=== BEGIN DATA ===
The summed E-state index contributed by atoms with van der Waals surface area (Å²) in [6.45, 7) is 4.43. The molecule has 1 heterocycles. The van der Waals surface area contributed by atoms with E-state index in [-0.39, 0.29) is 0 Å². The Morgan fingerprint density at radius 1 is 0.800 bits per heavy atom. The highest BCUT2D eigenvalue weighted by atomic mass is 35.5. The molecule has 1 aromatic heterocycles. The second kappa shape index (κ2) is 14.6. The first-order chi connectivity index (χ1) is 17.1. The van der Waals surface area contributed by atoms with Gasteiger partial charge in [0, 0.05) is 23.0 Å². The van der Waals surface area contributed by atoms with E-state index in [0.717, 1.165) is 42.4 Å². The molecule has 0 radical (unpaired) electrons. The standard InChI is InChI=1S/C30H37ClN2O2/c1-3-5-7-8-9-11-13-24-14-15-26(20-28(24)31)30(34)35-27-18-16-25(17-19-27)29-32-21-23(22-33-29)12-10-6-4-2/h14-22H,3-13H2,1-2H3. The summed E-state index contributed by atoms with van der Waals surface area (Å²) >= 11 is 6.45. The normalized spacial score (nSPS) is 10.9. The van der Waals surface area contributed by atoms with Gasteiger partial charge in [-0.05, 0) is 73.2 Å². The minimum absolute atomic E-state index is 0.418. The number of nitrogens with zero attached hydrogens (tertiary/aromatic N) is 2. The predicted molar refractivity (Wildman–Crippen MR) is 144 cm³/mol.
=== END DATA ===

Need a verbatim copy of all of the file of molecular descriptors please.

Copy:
The summed E-state index contributed by atoms with van der Waals surface area (Å²) in [6.45, 7) is 4.43. The molecule has 1 heterocycles. The van der Waals surface area contributed by atoms with E-state index in [-0.39, 0.29) is 0 Å². The Morgan fingerprint density at radius 1 is 0.800 bits per heavy atom. The highest BCUT2D eigenvalue weighted by atomic mass is 35.5. The molecule has 1 aromatic heterocycles. The second kappa shape index (κ2) is 14.6. The first-order chi connectivity index (χ1) is 17.1. The van der Waals surface area contributed by atoms with Gasteiger partial charge in [0, 0.05) is 23.0 Å². The van der Waals surface area contributed by atoms with E-state index in [0.717, 1.165) is 42.4 Å². The molecule has 0 radical (unpaired) electrons. The standard InChI is InChI=1S/C30H37ClN2O2/c1-3-5-7-8-9-11-13-24-14-15-26(20-28(24)31)30(34)35-27-18-16-25(17-19-27)29-32-21-23(22-33-29)12-10-6-4-2/h14-22H,3-13H2,1-2H3. The summed E-state index contributed by atoms with van der Waals surface area (Å²) >= 11 is 6.45. The normalized spacial score (nSPS) is 10.9. The van der Waals surface area contributed by atoms with Gasteiger partial charge in [-0.05, 0) is 73.2 Å². The minimum absolute atomic E-state index is 0.418. The number of nitrogens with zero attached hydrogens (tertiary/aromatic N) is 2. The predicted molar refractivity (Wildman–Crippen MR) is 144 cm³/mol.